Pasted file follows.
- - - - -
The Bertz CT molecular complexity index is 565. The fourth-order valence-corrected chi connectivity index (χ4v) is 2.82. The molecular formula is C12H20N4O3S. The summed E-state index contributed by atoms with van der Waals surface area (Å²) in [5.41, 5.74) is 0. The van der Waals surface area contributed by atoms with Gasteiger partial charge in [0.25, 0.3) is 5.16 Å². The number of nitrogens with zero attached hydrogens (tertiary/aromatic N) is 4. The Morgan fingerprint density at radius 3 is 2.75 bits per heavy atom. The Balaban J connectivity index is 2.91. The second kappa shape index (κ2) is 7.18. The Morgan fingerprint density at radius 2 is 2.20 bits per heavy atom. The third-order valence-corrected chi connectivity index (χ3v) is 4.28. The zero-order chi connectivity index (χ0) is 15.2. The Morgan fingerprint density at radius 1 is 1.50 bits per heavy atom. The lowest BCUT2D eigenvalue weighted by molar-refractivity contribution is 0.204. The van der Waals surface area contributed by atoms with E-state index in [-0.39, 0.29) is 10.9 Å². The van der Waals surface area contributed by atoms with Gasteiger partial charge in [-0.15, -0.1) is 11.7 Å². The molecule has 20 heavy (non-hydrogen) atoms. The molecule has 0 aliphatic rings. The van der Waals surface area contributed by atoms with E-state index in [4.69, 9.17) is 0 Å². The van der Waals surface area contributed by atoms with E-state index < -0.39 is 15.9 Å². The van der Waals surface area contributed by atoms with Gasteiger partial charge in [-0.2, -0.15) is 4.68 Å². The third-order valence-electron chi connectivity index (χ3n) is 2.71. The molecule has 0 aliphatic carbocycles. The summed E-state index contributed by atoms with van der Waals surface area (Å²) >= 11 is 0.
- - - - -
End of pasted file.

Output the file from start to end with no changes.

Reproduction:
The Bertz CT molecular complexity index is 565. The fourth-order valence-corrected chi connectivity index (χ4v) is 2.82. The molecular formula is C12H20N4O3S. The summed E-state index contributed by atoms with van der Waals surface area (Å²) in [5.41, 5.74) is 0. The van der Waals surface area contributed by atoms with Gasteiger partial charge in [0.25, 0.3) is 5.16 Å². The number of nitrogens with zero attached hydrogens (tertiary/aromatic N) is 4. The Morgan fingerprint density at radius 3 is 2.75 bits per heavy atom. The Balaban J connectivity index is 2.91. The second kappa shape index (κ2) is 7.18. The Morgan fingerprint density at radius 2 is 2.20 bits per heavy atom. The third-order valence-corrected chi connectivity index (χ3v) is 4.28. The zero-order chi connectivity index (χ0) is 15.2. The Morgan fingerprint density at radius 1 is 1.50 bits per heavy atom. The lowest BCUT2D eigenvalue weighted by molar-refractivity contribution is 0.204. The van der Waals surface area contributed by atoms with E-state index in [-0.39, 0.29) is 10.9 Å². The van der Waals surface area contributed by atoms with Gasteiger partial charge in [-0.15, -0.1) is 11.7 Å². The molecule has 20 heavy (non-hydrogen) atoms. The molecule has 0 aliphatic rings. The van der Waals surface area contributed by atoms with E-state index in [4.69, 9.17) is 0 Å². The van der Waals surface area contributed by atoms with E-state index < -0.39 is 15.9 Å². The van der Waals surface area contributed by atoms with Gasteiger partial charge in [-0.2, -0.15) is 4.68 Å². The third-order valence-electron chi connectivity index (χ3n) is 2.71. The molecule has 0 aliphatic carbocycles. The summed E-state index contributed by atoms with van der Waals surface area (Å²) >= 11 is 0.